A recent Eurostat report shows that Organic farming in the EU27 covered 7.8 million hectares in 2008, up by 7% compared with 2007. Over a longer time period, the data available for the EU25 show an increase of 21% in the total organic area between 2005 and 2008.
Between 2007 and 2008, the total organic area increased in all Member States, for which data are available, except Italy (-13%). The highest increases were recorded in Spain (+33%), Bulgaria (+22%), Slovakia (+19%), Hungary (+15%) and Greece (+14%). For the longer time period between 2005 and 2008, the highest increases were found in Poland (+94%), Lithuania (+89%), Spain (+63%) andBelgium (+57%). Decreases were registered only in Italy (-6%) and Hungary (-5%).
In 2008, the three main uses for organic land in the EU27 were pastures & meadows (44% of the fully converted organic area in the EU27 excluding Germany), arable crops (37%) and permanent crops (10%). The remaining 9% are fallow and unutilised land.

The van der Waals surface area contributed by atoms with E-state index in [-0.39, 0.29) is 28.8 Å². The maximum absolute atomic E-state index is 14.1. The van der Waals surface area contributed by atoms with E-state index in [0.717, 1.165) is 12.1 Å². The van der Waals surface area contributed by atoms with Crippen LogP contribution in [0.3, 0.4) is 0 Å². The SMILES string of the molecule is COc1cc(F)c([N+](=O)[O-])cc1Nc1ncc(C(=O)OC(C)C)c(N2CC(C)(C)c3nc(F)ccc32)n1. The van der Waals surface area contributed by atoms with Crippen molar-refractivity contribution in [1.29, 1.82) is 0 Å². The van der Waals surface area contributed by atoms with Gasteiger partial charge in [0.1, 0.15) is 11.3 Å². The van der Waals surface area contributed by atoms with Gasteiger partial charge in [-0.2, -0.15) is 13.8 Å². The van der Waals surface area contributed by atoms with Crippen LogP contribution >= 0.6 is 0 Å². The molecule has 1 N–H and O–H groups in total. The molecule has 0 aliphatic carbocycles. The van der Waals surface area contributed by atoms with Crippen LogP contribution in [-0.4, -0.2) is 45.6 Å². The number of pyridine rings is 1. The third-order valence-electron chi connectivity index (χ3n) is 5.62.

The most important arable crop in the EU27 was cereals (44% of the fully converted organic area under arable crops), followed by green fodder (42%), other arable crops such as dried pulses, potatoes, sugar beet, arable seeds & seedlings (7%), fresh vegetables and industrial crops (both 4%). Cereals were particularly important in Lithuania (79% of the area under arable crops), Portugal (75%) and Ireland (73%), while the highest proportions of green fodder were found in Latvia (67%), Estonia (66%) and Sweden (58%).